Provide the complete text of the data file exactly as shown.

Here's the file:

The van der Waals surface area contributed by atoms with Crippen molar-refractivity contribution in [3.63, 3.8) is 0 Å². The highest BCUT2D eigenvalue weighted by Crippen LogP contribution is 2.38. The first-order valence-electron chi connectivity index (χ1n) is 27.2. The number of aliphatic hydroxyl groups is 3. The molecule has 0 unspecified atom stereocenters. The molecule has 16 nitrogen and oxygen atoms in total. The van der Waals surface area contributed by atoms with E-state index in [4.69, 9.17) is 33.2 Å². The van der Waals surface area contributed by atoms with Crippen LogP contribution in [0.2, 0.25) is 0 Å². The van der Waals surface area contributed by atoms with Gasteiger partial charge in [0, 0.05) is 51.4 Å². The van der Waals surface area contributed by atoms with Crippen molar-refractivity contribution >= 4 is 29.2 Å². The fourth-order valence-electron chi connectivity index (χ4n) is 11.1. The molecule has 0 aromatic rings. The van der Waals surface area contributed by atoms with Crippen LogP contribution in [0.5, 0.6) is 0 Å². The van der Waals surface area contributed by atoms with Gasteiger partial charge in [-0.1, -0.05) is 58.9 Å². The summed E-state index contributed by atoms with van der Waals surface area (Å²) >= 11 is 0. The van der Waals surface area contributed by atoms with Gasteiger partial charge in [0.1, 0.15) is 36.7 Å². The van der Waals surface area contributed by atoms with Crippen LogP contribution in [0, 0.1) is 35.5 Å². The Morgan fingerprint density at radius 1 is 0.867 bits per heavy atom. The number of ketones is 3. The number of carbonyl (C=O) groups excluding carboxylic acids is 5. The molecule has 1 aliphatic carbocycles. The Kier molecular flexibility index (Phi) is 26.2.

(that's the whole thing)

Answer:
The van der Waals surface area contributed by atoms with Crippen molar-refractivity contribution in [3.63, 3.8) is 0 Å². The highest BCUT2D eigenvalue weighted by Crippen LogP contribution is 2.38. The first-order valence-electron chi connectivity index (χ1n) is 27.2. The number of aliphatic hydroxyl groups is 3. The molecule has 0 unspecified atom stereocenters. The molecule has 16 nitrogen and oxygen atoms in total. The van der Waals surface area contributed by atoms with E-state index in [4.69, 9.17) is 33.2 Å². The van der Waals surface area contributed by atoms with Crippen LogP contribution in [0.2, 0.25) is 0 Å². The van der Waals surface area contributed by atoms with Gasteiger partial charge in [0, 0.05) is 51.4 Å². The van der Waals surface area contributed by atoms with Crippen molar-refractivity contribution >= 4 is 29.2 Å². The fourth-order valence-electron chi connectivity index (χ4n) is 11.1. The molecule has 0 aromatic rings. The van der Waals surface area contributed by atoms with Crippen LogP contribution in [0.5, 0.6) is 0 Å². The van der Waals surface area contributed by atoms with Gasteiger partial charge in [-0.1, -0.05) is 58.9 Å². The summed E-state index contributed by atoms with van der Waals surface area (Å²) >= 11 is 0. The van der Waals surface area contributed by atoms with Gasteiger partial charge in [0.1, 0.15) is 36.7 Å². The van der Waals surface area contributed by atoms with Crippen LogP contribution in [0, 0.1) is 35.5 Å². The Morgan fingerprint density at radius 1 is 0.867 bits per heavy atom. The number of ketones is 3. The number of carbonyl (C=O) groups excluding carboxylic acids is 5. The molecule has 1 aliphatic carbocycles. The Kier molecular flexibility index (Phi) is 26.2.